Zika virus’ status as a global health threat may officially be over, but the disease’s impact is far from contained.  The World Health Organization decided in November to end its designation of Zika virus as a public health emergency, but that doesn’t mean that Zika virus has disappeared, explained Dr. Carlos Pardo-Villamizar, a clinical neurologist with an expertise in infectious disorders at Johns Hopkins Medicine. Alongside pressing concerns about how to prevent a resurgence of the disease, health care systems in Brazil and other countries that saw births of babies infected with the disease in ute...
Source: Healthy Living - The Huffington Post - January 4, 2017 Category: Consumer Health News Source Type: news

5 Ways The Zika Virus Is Here To Stay
Zika virus’ status as a global health threat may officially be over, but the disease’s impact is far from contained.  The World Health Organization decided in November to end its designation of Zika virus as a public health emergency, but that doesn’t mean that Zika virus has disappeared, explained Dr. Carlos Pardo-Villamizar, a clinical neurologist with an expertise in infectious disorders at Johns Hopkins Medicine. Alongside pressing concerns about how to prevent a resurgence of the disease, health care systems in Brazil and other countries that saw births of babies infected with the disease in ute...
Source: Science - The Huffington Post - January 4, 2017 Category: Science Source Type: news

Vectors: Aedes Albopictus
European Union, European Centre for Disease Prevention and Control. 12/20/2016 This resource provides information about the Aedes albopictus mosquito, a known vector of chikungunya virus, dengue virus, and dirofilariasis, and a potential vector of Zika virus. It discusses the hazard associated with the mosquito species, geographical distribution, entomology, epidemiology and transmission of pathogens, public health (control/intervention), and key areas of uncertainty. (Text) (Source: Disaster Lit: Resource Guide for Disaster Medicine and Public Health)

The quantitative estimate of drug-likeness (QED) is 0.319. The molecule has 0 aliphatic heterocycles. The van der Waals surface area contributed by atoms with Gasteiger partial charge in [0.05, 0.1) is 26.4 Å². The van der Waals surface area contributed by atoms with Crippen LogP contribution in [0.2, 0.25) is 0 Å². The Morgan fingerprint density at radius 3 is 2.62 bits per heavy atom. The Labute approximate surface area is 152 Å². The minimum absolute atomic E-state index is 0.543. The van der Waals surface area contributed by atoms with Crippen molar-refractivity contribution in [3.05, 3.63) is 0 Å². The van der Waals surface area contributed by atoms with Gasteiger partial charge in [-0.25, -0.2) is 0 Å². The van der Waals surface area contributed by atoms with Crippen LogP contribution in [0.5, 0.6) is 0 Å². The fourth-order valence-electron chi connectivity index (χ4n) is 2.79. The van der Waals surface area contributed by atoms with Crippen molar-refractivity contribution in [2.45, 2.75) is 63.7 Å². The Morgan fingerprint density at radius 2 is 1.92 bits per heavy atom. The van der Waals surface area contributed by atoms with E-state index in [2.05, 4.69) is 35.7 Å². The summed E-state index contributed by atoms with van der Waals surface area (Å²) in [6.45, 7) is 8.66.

Source: Disaster Lit: Resource Guide for Disaster Medicine and Public Health - January 4, 2017 Category: Global & Universal Authors: The U.S. National Library of Medicine Source Type: news

Zika Virus (ZIKV) Outbreak: Overview of Relevant Research, Projects and Expertise
Global Research Collaboration for Infectious Disease Preparedness. 02/03/2016 This 20-page report discusses a number of issues arising with regard to diagnostics, clinical characterization, and potential treatment interventions for the Zika virus. The key research questions that are emerging are the relationship between Zika virus, microcephaly, and other neurological abnormalities; clinical characterization for the differential diagnosis of Dengue and Chikungunya; rapid diagnostics that are specific to Zika; and potential intervention-convalescent plasma or other potential treatments. (PDF) (Source: Disaster Lit: Resource...
Source: Disaster Lit: Resource Guide for Disaster Medicine and Public Health - January 4, 2017 Category: Global & Universal Authors: The U.S. National Library of Medicine Source Type: news

Can tiny bacteria help stop the spread of disease?
Mosquitoes kill an estimated 700 000 people a year by transmitting viruses that cause diseases like chikungunya, dengue and Zika. With the help of WHO, researchers have discovered that mosquitoes artificially infected with a bacterium called Wolbachia do not transmit these diseases as easily. Wolbachia bacteria exist naturally, and it may be possible to create populations of mosquitoes that cannot transmit deadly viruses by breeding mosquitoes infected with the bacteria. (Source: WHO Feature Stories)
Source: WHO Feature Stories - December 28, 2016 Category: Global & Universal Tags: zika [subject] Source Type: news

Combatting Zika in Texas
“Photo” by SilasCamargo is licensed under CC0. Texas recently saw its first case of locally transmitted Zika, meaning it was spread through infected mosquitos. Texas was generally always considered a location to watch for the spread of locally transmitted Zika because in the past, the state has seen mosquitos carrying dengue fever and chikungunya virus. The Texas Department of State Health Services first started recommended testing for Zika in the Rio Grande Valley back in October, and the area saw its first local case at the end of November. Since this first confirmation, the state has seen several more local...
Source: Network News - December 22, 2016 Category: Databases & Libraries Authors: NN/LM South Central Region Tags: Public Health Source Type: news

WHO (World Health Organization) Emergency Use Assessment and Listing for Zika IVDs (In Vitro Diagnostics): AccuPower ® ZIKV (DENV, CHIKV) Multiplex Real-Time RT-PCR Kit; EUAL Number: EAZ 0006-004-00
World Health Organization. 10/28/2016 This 64-page document provides information about the World Health Organization's Emergency Use Assessment and Listing (EUAL) procedure to expedite the availability of in vitro diagnostics (IVDs) for AccuPower ® ZIKV (DENV, CHIKV) Multiplex Real-Time RT-PCR Kit, with product code ZIK-1111. The kit is an in vitro diagnostic kit designed for the qualitative detection of Zika, dengue, and chikungunya virus RNA in human samples such as serum, plasma, and urine (only for Zika) samples through real-time rever se transcription polymerase chain reaction (RT-PCR). (PDF) (Source: Disaster Lit...
Source: Disaster Lit: Resource Guide for Disaster Medicine and Public Health - December 20, 2016 Category: Global & Universal Authors: The U.S. National Library of Medicine Source Type: news